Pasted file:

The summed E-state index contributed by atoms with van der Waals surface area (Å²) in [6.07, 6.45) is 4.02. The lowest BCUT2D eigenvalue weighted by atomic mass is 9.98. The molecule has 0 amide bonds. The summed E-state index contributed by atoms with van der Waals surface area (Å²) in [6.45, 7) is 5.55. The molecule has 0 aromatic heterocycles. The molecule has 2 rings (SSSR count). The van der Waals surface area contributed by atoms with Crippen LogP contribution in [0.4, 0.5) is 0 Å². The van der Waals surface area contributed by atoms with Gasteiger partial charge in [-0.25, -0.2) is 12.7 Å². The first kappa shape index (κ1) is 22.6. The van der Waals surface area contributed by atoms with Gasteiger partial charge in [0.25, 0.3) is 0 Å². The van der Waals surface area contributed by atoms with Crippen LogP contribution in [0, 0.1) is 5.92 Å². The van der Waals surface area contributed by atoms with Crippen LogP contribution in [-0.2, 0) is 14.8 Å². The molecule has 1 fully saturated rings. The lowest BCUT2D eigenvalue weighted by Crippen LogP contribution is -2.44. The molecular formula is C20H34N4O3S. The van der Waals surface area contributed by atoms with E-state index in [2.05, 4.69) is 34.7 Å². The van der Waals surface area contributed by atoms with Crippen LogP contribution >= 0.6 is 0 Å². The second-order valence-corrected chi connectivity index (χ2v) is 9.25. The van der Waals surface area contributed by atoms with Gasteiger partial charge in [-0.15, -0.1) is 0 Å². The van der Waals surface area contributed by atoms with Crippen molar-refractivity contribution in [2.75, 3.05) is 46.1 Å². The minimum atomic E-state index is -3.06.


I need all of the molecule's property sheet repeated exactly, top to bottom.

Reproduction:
The summed E-state index contributed by atoms with van der Waals surface area (Å²) in [6.07, 6.45) is 4.02. The lowest BCUT2D eigenvalue weighted by atomic mass is 9.98. The molecule has 0 amide bonds. The summed E-state index contributed by atoms with van der Waals surface area (Å²) in [6.45, 7) is 5.55. The molecule has 0 aromatic heterocycles. The molecule has 2 rings (SSSR count). The van der Waals surface area contributed by atoms with Crippen LogP contribution in [0.4, 0.5) is 0 Å². The van der Waals surface area contributed by atoms with Gasteiger partial charge in [-0.25, -0.2) is 12.7 Å². The first kappa shape index (κ1) is 22.6. The van der Waals surface area contributed by atoms with Gasteiger partial charge in [0.25, 0.3) is 0 Å². The van der Waals surface area contributed by atoms with Crippen LogP contribution in [0, 0.1) is 5.92 Å². The van der Waals surface area contributed by atoms with Crippen LogP contribution in [-0.2, 0) is 14.8 Å². The molecule has 1 fully saturated rings. The lowest BCUT2D eigenvalue weighted by Crippen LogP contribution is -2.44. The molecular formula is C20H34N4O3S. The van der Waals surface area contributed by atoms with E-state index in [2.05, 4.69) is 34.7 Å². The van der Waals surface area contributed by atoms with Crippen LogP contribution >= 0.6 is 0 Å². The second-order valence-corrected chi connectivity index (χ2v) is 9.25. The van der Waals surface area contributed by atoms with Gasteiger partial charge in [-0.15, -0.1) is 0 Å². The van der Waals surface area contributed by atoms with Crippen molar-refractivity contribution in [2.75, 3.05) is 46.1 Å². The minimum atomic E-state index is -3.06.